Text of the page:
In the first place, the US economy does not operate on BLS headcounts: The labor supply delivered to economic production is far more accurately measured by labor hours. And, as shown below, during the past 55 years average weekly hours per worker (brown line) have declined by 13%, from 38.5 hours per week to about 33.5 hours.
Of course, the work week has not been legislated shorter and human capacity has not changed, either. What has changed is the jobs mix, meaning that at any given level of U-3 employment, less of the nation’s labor capacity is being supplied to production than was the case in earlier decades.
In fact, since 1964, the employment headcount has risen by 162%, while actual hours worked are up by only 132%. That difference is equal to about 30 million jobs at the 1964 weekly hours rate.
And that’s just the numerator and the easy part—the amount of labor supplied to production. By contrast, the denominator is far more problematic because the bureaucrats at the BLS have tried their very best over the decades to define “unemployment” out of existence by deleting millions of workers from the labor force denominator in the U-3 unemployment computation.
Of course, that means that the Fed’s core full-employment metric—the practically sacrosanct U-3 unemployment rate—is not remotely what it’s cracked up to be. That is, a proxy for the degree to which the economy is falling short of the Fed’s full-employment mandate at any given point in time.
The graph below puts paid to that canard. It depicts the long-term labor force participation rate of white males over 20 years in order to filter out non-economic factors. We are referring here to previously legal discrimination, as well as cultural practices and mores, which kept minorities and women out of the work force.
What we have below, therefore, is the impact of social security disability, early retirement, massive student loan and subsidy programs, other forms of welfare and underground channels of commerce which have resulted in a sharp reduction in the BLS’ tabulation of the “labor force” relative to the underlying population.
Self-evidently, there are few data series as continuous as the red line depicted below. The labor force participation rate for white males over 20 years has declined as follows:
- Q1 1954: 87.7%;
- Q1 1964: 84.0%;
- Q2 1987: 78.3%;
- Q4 2007: 76.4%;
- Q4 2019: 71.6%;
- Q1 2021: 69.5%.
Needless to say, today’s U-3 unemployment rate at a 69.5% labor force participation rate is not your grandfather’s U-3 at an 87.7% participation rate. Fortunately, back in the heyday of the American industrial prosperity during the 1950s the Fed was run by reasonably sober officials who did not view themselves as being in the Humphrey-Hawkins (it was not passed until 1978) dual mandate, paint-by-the-numbers monetary central planning business.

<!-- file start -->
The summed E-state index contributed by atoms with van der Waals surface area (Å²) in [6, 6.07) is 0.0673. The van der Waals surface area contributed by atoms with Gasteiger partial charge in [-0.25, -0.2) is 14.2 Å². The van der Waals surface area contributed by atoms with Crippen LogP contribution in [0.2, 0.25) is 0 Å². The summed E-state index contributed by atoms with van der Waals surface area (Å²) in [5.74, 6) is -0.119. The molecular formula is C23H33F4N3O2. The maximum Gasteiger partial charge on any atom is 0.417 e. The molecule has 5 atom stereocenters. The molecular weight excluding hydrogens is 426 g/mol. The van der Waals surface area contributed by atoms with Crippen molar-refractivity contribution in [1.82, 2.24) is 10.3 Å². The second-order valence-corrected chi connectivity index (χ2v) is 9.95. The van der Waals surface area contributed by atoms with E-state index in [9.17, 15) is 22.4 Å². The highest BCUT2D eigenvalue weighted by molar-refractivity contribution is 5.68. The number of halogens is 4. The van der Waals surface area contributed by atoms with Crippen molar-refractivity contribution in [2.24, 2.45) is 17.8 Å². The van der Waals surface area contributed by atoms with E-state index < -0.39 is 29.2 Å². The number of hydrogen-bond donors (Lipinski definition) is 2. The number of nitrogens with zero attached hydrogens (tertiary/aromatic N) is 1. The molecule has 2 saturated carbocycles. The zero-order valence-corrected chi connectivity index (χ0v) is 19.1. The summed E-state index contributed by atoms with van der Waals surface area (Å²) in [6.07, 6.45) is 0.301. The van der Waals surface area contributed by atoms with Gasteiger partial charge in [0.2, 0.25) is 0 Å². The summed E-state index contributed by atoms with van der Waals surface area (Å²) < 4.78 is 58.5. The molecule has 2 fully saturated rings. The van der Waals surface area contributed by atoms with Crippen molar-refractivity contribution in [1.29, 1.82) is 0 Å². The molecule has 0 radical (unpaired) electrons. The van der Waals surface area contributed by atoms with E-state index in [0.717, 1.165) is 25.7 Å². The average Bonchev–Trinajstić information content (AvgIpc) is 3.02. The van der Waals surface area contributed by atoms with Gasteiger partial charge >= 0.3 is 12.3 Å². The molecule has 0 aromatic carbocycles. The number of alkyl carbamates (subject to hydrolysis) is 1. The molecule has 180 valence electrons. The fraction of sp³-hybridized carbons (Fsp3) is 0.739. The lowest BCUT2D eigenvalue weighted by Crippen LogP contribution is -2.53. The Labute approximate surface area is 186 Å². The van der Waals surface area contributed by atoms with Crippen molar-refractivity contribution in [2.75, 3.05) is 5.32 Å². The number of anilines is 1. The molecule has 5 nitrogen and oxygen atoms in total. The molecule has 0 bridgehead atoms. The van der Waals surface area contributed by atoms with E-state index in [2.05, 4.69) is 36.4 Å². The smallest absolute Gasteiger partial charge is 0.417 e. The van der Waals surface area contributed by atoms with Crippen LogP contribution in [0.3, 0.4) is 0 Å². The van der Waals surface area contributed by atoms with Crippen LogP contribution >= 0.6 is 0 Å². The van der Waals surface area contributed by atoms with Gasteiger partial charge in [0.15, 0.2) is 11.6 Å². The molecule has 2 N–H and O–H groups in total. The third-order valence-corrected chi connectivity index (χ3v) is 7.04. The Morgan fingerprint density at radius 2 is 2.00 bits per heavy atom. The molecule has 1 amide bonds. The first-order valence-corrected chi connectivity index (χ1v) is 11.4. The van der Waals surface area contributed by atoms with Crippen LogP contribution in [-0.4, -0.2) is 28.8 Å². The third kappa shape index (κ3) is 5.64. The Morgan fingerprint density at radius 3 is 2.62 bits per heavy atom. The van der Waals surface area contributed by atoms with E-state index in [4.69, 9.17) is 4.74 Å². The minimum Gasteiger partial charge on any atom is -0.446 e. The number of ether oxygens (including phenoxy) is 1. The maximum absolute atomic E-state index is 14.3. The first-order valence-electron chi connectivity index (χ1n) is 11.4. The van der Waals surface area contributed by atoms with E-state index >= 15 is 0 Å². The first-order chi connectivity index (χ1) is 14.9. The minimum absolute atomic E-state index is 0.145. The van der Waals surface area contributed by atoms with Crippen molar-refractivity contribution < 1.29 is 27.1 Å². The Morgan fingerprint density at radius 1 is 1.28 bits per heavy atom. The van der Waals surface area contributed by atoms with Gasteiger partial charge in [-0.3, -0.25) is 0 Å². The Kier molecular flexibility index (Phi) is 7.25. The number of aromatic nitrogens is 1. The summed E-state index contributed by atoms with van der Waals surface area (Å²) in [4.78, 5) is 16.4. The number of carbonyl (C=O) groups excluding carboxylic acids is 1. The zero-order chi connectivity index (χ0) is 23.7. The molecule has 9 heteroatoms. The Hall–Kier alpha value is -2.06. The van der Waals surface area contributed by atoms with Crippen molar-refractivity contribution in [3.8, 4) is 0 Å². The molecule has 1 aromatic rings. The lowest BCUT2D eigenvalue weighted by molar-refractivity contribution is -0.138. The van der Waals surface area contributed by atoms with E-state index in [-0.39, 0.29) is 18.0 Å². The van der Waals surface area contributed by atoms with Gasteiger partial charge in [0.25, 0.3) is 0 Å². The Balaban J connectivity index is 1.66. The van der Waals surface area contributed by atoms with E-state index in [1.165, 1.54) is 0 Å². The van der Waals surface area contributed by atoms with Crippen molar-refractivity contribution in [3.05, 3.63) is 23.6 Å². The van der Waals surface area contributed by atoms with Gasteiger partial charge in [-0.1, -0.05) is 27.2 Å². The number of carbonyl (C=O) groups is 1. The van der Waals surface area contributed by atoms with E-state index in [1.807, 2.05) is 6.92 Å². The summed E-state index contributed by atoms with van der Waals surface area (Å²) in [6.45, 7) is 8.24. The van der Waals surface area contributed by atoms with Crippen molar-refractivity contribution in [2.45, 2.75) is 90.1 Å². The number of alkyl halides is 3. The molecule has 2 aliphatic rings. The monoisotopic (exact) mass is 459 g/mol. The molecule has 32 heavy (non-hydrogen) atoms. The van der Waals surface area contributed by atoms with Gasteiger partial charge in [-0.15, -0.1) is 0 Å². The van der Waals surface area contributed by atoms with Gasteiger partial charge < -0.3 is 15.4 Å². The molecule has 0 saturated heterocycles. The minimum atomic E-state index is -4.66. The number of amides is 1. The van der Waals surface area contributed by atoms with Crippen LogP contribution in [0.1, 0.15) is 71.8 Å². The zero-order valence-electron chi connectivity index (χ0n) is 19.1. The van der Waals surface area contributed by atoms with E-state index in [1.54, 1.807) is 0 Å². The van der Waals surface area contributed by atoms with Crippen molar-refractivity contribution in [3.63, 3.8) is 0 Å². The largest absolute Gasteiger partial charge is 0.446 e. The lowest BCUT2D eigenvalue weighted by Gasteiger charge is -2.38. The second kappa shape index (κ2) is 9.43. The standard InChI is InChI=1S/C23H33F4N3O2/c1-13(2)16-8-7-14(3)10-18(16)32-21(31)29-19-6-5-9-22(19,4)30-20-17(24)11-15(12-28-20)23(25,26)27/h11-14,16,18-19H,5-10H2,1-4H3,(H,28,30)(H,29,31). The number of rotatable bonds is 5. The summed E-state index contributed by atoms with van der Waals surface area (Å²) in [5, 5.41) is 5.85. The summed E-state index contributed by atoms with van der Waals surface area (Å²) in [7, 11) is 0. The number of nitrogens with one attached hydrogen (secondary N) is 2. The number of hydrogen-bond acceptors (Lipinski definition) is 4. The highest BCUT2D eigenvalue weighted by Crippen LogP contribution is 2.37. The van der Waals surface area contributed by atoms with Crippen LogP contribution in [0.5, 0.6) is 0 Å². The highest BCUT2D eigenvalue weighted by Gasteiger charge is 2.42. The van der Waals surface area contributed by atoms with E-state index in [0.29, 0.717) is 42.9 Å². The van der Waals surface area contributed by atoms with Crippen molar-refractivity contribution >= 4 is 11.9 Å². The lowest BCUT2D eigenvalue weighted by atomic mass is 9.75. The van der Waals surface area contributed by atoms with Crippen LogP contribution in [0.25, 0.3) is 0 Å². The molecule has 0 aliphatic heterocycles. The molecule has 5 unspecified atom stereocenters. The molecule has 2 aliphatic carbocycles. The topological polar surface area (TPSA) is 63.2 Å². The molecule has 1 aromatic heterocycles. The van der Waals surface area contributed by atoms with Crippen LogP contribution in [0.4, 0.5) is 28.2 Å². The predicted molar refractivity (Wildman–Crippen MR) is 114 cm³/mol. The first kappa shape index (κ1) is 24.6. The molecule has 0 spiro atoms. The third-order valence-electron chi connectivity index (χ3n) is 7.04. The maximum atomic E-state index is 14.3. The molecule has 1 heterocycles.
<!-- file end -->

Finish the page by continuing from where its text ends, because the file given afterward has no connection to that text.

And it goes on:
Even when Greenspan took the helm in August 1987, the labor force participation rate for prime workers was still 78.3%, meaning that today JayPo and his merry band of money-printers are aiming at a substantially different and more anemic U-3 target.
Labor Force Participation Rate, While Males 20 Years and Older, 1954-2021
What this means, of course, is that full-employment targeting is just as arbitrary, meaningless and unachievable as is inflation-targeting. The right thing to do would be to abolish the dual mandate or to honor it in the breech, as did Volcker and his predecessors, who understood that paint-by-the-numbers central banking was a conceit to be avoided at all hazards.
Indeed, if the state wishes to maximize employment it has far more potent tools than the central bank’s printing press, anyway: Namely, reducing welfare and stimmies for work capable adults and removing regulatory and tax barriers to supply-side expansion.
In fact, the Fed’s singular tool—falsified interest rates and inflation of financial asset prices—is not merely impotent; it’s actually deleterious.
On the margin, any incremental household demand fostered by cheap borrowing costs ends up in off-shore purchases, not increased domestic production and jobs.
The same is true of the misdirection from sub-economic debt rates. They merely cause future consumption to be pulled-forward to the present, while cheap money-fueled speculation in the financial markets actually strip-mines cash flows and balance sheet capacity from operating businesses in order to fund financial engineering schemes, which, in turn, mainly re-channel wealth to the top of the economic ladder.
Finally, there is still another disability that puts the kibosh on the Keynesian bathtub economics practiced by the Fed ever since the 1990s. Namely, there is so much noise, rather than signal, in the incoming economic data that monetary central planning would be inherently unworkable—even if it were a good idea, which it most definitely is not.
For instance, here is the currency-adjusted import price index for the 9.5 year per period since the Fed adopted inflation targeting in January 2012, along with the trade-weighted exchange rate of the dollar.
What self-evidently happened between 2012 and the pre-Covid peak in Q4 2019 is that the dollar got far stronger by upwards of 40%, which, in turn, caused exchange-rate adjusted import prices to plunge by upwards of 30%. Since then, by contrast, the dollar’s FX rate has dropped by about 10%, while exchange rate adjusted import prices have turned sharply higher, rising by nearly 18% since early 2020.
Of course, the reason for these huge movements in exchange rates and global tradable goods pricing is straight forward. To wit, in the era of fiat money, everybody prints, cheats and manipulates exchange rates directly, and the nominal prices of goods and labor indirectly.
At the end of the day, it amounts to a race to the currency bottom, but the pace is herky-jerky and unpredictable owing to the vagaries of domestic politics and the idiosyncrasies of policy.
So how do puffed-up central bankers starring at their dashboards pulsating with money market rates and the yield curve know when to nudge the dials and by how much?
They don’t. They actually have no clue!
The are pumping trillions of fraudulent credit into the financial system for no good reason except to perpetuate the fiction that fanatical pursuit of their raggedy U-3 unemployment and 2.00% inflation targets are the route to economic goodness.
Meanwhile, financial asset prices become ever more inflated and decoupled from real world production and profits, thereby setting the stage for the greatest financial bust ever.
Exchange Rate-Adjusted Import Prices and The Trade-Weighted Dollar FX Rate, 2012-2021
As to the mother-of-all-financial bubbles arising from central bank money-pumping, here is the smoking gun.
The balance sheets of the four largest central banks alone have swollen from $5 trillion to nearly $30 trillion during the last 14 years. Once upon a time, central bankers would have been horrified and even politicians knew better.
No more. The world’s $85 trillion economy does not consist of 195 national bathtubs full of GDP and today’s groupthink intoxicated camarilla of central bankers are about to find out why.